By Nicolai Tillisch, the author of Effective Business in The Gulf: Mastering Leadership Skills for Greater Success and the founder of Dual Impact, the Dubai-based consulting and coaching company.
The tennis match lasted some 20 minutes back on February 22, 2005, yet the event itself is a symptomatic element in a unique story about branding and leadership. Andre Agassi and Roger Federer played each other on the helipad of the Burj Al Arab Hotel 650 feet above the ground. The photos became instantly circulated around the world, and they are still remembered by impressively many people around the globe.
Meanwhile, branding has been on a long and tortuous journey to reach the top management agenda. John Wanamaker, who was one of the advertising pioneers, did honestly highlight a fundamental dilemma: only about half of advertising actually worked, but nobody knew which half that was. The point is still being brought up as if it were only yesterday, even though it is more than a century old and technology makes it possible today to measure marketing quite well.
In my work as an executive coach and facilitator, I experience that many business leaders are much less comfortable with taking bold decisions regarding branding than other aspects of their business. One explanation is that a moderate share of these individuals has worked in marketing while climbing the career ladder. Another is that executives are first and foremost accustomed with quantitative analysis, as opposed to qualitative analysis that is also required when understanding and playing with the emotions in a brand.
You would probably never have guessed that Dubai and several of its government-related corporations would represent a case example of how effective branding and leadership can go hand in hand, had you been asked just a few decades back. The city center was then a vibrant–but small–and proud–but not rich–enclave covering the banks of its creek. Dubai has made some noise–particularly with its historical mix of Arab, Indian, and Iranian merchants–but nothing that was heard on the world scene.
Rather serious branding has helped Dubai step up, as this has been an integrated part in many of its moves. Branding helped lead the way towards what Dubai is today, and the leaders at the very top have been closely involved in branding the emirate. Business partners, expatriates, frequent travelers, and tourists did all have to be convinced that it was all possible.
His Highness Sheikh Mohammed bin Rashid Al Maktoum, Ruler of Dubai and Vice President and Prime Minister of the United Arab Emirates, has very much the honor that Dubai has taken on its magnetic power and reached around the entire world to attract business and people. He became the ruler in early 2006 and started building the foundation for his achievements already as Crown Prince prior to this.
Communication is close to the heart of His Highness, who is also an admired poet; a bestselling author with his book, My Vision; and an enthusiastic social networker with more than two million followers on Twitter. Monumental constructions that he is behind, such as Palm Jumeirah, Burj Khalifa, and the previously mentioned Burj Al Arab, do speak for themselves when they are pictured in the international press.
Dubai plays on a large register of channels and activities to attract people and to give them a unique experience and a feeling of belonging. One of the other many examples is Emirates Airlines, which helps to promote Dubai on its more than 100 destinations and mesmerizes all of its new visitors with a magic video about the emirate before every one of its landings here.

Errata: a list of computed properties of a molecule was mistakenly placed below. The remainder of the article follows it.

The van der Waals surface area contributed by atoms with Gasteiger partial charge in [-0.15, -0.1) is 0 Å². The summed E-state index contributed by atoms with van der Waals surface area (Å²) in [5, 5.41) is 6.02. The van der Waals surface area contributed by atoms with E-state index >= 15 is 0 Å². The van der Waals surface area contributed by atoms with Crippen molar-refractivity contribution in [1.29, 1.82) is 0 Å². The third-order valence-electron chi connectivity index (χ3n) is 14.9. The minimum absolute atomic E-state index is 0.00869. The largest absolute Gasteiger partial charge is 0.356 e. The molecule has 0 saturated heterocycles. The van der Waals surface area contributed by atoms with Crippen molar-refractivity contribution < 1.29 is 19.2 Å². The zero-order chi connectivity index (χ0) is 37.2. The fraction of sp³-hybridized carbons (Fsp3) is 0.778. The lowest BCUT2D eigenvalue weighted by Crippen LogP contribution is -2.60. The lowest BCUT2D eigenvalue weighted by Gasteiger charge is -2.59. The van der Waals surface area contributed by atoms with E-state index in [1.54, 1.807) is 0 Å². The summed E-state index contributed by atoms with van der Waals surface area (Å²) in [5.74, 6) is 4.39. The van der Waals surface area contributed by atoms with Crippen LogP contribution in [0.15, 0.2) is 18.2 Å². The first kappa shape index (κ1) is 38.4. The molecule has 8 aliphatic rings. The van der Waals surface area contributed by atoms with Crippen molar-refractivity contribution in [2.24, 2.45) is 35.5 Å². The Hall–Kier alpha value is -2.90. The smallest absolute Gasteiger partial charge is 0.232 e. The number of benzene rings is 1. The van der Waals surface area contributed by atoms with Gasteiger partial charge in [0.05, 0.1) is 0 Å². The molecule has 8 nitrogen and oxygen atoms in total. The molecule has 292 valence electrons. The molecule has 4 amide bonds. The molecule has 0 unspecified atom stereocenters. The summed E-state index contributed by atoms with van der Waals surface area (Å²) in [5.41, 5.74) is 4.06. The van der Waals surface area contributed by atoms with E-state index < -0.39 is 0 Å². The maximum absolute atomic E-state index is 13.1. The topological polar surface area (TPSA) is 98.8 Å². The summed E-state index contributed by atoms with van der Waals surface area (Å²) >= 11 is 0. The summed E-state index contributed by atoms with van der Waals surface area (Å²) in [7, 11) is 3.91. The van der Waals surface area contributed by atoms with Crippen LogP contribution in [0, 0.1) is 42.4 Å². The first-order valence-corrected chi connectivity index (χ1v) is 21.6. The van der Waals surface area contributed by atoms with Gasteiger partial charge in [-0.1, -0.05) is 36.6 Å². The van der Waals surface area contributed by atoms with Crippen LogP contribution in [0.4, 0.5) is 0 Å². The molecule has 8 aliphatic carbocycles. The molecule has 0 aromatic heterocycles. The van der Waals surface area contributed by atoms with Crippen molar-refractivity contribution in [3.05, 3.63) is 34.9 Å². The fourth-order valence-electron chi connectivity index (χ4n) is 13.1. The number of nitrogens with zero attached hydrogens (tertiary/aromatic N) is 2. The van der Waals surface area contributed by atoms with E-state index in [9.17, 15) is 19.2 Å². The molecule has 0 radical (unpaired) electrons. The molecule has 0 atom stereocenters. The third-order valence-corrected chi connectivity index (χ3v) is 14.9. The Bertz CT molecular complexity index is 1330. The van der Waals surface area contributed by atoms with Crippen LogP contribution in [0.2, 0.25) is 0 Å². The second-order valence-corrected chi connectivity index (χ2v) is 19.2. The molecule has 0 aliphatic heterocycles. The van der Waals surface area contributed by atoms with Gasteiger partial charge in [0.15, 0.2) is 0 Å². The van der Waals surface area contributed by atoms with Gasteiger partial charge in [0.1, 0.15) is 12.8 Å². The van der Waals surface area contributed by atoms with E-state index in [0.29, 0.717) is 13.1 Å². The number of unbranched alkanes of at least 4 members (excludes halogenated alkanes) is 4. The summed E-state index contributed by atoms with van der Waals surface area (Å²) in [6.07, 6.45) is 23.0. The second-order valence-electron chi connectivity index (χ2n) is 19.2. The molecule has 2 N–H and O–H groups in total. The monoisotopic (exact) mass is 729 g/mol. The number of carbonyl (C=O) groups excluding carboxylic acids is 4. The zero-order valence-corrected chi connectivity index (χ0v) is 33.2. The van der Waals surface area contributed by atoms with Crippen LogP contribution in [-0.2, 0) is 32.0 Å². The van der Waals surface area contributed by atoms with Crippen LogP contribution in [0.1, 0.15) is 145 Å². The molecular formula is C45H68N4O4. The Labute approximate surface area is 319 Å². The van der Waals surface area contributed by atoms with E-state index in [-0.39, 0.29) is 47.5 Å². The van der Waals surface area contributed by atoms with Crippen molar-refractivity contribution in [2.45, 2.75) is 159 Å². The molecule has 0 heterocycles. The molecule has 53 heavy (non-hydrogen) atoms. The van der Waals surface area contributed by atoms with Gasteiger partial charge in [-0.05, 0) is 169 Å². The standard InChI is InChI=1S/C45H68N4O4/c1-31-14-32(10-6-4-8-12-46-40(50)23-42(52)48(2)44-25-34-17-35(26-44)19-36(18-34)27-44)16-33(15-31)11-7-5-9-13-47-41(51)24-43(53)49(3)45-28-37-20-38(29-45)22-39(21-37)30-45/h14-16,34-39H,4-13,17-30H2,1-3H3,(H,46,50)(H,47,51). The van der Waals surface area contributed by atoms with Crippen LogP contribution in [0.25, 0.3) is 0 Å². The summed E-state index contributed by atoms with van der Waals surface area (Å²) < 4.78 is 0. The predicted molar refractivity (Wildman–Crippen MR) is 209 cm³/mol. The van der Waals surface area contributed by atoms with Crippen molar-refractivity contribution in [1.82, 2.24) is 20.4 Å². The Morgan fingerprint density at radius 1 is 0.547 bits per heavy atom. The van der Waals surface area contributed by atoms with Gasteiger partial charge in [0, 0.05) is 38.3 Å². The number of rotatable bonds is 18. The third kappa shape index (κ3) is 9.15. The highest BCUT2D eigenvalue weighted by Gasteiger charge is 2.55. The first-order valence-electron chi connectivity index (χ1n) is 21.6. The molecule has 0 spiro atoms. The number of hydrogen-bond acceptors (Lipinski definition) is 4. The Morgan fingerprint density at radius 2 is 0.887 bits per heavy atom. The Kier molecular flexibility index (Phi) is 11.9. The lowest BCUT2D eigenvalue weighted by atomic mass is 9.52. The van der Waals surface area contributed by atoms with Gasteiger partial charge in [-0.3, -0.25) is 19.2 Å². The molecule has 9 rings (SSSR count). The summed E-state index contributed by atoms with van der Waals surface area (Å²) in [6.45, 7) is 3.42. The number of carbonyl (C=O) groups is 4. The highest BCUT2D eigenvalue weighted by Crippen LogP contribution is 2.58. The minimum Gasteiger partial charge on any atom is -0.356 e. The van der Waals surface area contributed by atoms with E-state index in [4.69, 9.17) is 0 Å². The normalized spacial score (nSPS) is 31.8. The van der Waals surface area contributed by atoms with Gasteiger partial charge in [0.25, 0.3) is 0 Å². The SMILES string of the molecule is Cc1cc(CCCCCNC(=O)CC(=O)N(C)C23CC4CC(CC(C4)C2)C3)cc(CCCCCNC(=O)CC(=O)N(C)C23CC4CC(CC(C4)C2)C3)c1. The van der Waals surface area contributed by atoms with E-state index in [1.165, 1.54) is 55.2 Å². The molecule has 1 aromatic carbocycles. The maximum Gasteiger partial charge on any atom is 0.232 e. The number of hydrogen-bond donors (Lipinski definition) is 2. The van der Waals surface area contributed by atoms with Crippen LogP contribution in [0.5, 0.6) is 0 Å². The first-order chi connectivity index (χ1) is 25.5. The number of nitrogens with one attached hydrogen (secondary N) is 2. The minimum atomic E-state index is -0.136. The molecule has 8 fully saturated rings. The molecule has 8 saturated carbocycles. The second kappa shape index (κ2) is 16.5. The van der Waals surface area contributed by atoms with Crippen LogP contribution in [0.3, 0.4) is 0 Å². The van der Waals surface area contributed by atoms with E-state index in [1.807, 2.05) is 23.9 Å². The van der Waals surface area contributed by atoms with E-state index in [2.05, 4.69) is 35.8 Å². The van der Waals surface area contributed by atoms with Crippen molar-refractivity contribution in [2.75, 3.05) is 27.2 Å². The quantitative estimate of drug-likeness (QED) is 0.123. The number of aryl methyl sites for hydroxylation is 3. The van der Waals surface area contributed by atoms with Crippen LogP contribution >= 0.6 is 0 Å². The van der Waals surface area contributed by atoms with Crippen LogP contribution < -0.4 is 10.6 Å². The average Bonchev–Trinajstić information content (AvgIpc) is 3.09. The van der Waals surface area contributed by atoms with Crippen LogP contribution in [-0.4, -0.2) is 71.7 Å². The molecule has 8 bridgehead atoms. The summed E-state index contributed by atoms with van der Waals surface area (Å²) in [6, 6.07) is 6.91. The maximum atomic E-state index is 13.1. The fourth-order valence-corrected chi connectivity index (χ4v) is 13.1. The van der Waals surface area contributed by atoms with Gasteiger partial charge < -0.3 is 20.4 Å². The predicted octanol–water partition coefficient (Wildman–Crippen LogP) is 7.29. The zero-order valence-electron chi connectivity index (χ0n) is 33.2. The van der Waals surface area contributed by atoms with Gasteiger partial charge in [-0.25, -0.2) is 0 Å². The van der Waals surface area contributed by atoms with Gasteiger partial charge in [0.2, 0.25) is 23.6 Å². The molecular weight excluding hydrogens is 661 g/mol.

While corporations–and other cities and countries, for that matter–define their brands by nicely packaging what they already have, Dubai is as much building on the dream about its continuous progress. This is irrespectively that the metropolis already has much more to offer to many than most other places.
Dubai is the single most popular location among international companies to place their regional headquarters for the Middle East and often also Africa or India. The city is in the absolute top league for places to host large conferences. It is increasingly the natural meeting point between the West and the ever-strong East.
Dubai serves also as a kind of new oasis for its large neighbor Saudi Arabia, for whom it is everything from a relaxed family hideout during Eids to an attractive honeymoon destination. Middle-class families from anywhere in the world are also putting Dubai on their holiday wish list. A steady stream of major sporting events within golf, horse racing, and tennis lures fans. At the same time, the international jet set makes their regular–and almost mandatory–visits.
All this helps paint an attractive future for Dubai, which has also become a safe haven for people who flee countries in turmoil due to the Arab Spring or who are concerned about their place of living and want to establish an additional home in Dubai. For this same reason, large, foreign investments are currently channeled from various places into new serious real estate and other ambitious projects.
Sheikh Mohammed and his Dubai could be a source of inspiration for you, if you are a leader, on how you can move your people, customers, and partners by sharing energetic aspirations and walking in front of the joint effort to pursue them.
If you are a brand aficionado, then this is also an illustration of a point made by Bill Bernbach, the father of the creative movement within advertising: “Execution becomes content in a work of genius.”